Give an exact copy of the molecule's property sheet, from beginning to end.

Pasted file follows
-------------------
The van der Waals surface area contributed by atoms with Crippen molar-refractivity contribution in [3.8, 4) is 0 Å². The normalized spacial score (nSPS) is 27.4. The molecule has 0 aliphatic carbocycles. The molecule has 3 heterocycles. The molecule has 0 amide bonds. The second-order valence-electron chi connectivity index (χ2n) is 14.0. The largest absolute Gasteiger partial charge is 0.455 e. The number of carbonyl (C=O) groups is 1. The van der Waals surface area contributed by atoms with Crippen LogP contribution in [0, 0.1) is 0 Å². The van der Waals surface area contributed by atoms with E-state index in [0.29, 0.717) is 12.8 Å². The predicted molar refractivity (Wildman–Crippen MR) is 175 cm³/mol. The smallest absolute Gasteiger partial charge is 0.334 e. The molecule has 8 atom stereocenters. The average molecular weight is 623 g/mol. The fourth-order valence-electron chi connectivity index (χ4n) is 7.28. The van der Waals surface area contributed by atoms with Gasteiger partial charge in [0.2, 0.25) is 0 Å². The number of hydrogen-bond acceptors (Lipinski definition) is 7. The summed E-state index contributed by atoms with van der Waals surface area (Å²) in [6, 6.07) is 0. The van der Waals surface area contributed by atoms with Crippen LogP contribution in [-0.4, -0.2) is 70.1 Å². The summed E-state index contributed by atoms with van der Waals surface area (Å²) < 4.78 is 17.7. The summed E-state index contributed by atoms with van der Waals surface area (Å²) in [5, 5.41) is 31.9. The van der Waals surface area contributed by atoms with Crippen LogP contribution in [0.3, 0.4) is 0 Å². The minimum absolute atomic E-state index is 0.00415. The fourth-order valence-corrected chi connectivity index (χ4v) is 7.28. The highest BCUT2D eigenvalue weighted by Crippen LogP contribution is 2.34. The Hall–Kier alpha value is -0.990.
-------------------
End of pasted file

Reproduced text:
The van der Waals surface area contributed by atoms with Crippen molar-refractivity contribution in [3.8, 4) is 0 Å². The normalized spacial score (nSPS) is 27.4. The molecule has 0 aliphatic carbocycles. The molecule has 3 heterocycles. The molecule has 0 amide bonds. The second-order valence-electron chi connectivity index (χ2n) is 14.0. The largest absolute Gasteiger partial charge is 0.455 e. The number of carbonyl (C=O) groups is 1. The van der Waals surface area contributed by atoms with Crippen LogP contribution in [0, 0.1) is 0 Å². The van der Waals surface area contributed by atoms with E-state index in [0.29, 0.717) is 12.8 Å². The predicted molar refractivity (Wildman–Crippen MR) is 175 cm³/mol. The smallest absolute Gasteiger partial charge is 0.334 e. The molecule has 8 atom stereocenters. The average molecular weight is 623 g/mol. The fourth-order valence-electron chi connectivity index (χ4n) is 7.28. The van der Waals surface area contributed by atoms with Gasteiger partial charge in [0.2, 0.25) is 0 Å². The number of hydrogen-bond acceptors (Lipinski definition) is 7. The summed E-state index contributed by atoms with van der Waals surface area (Å²) in [6, 6.07) is 0. The van der Waals surface area contributed by atoms with Crippen LogP contribution in [-0.4, -0.2) is 70.1 Å². The summed E-state index contributed by atoms with van der Waals surface area (Å²) < 4.78 is 17.7. The summed E-state index contributed by atoms with van der Waals surface area (Å²) in [5, 5.41) is 31.9. The van der Waals surface area contributed by atoms with Crippen LogP contribution in [0.3, 0.4) is 0 Å². The minimum absolute atomic E-state index is 0.00415. The fourth-order valence-corrected chi connectivity index (χ4v) is 7.28. The highest BCUT2D eigenvalue weighted by Crippen LogP contribution is 2.34. The Hall–Kier alpha value is -0.990.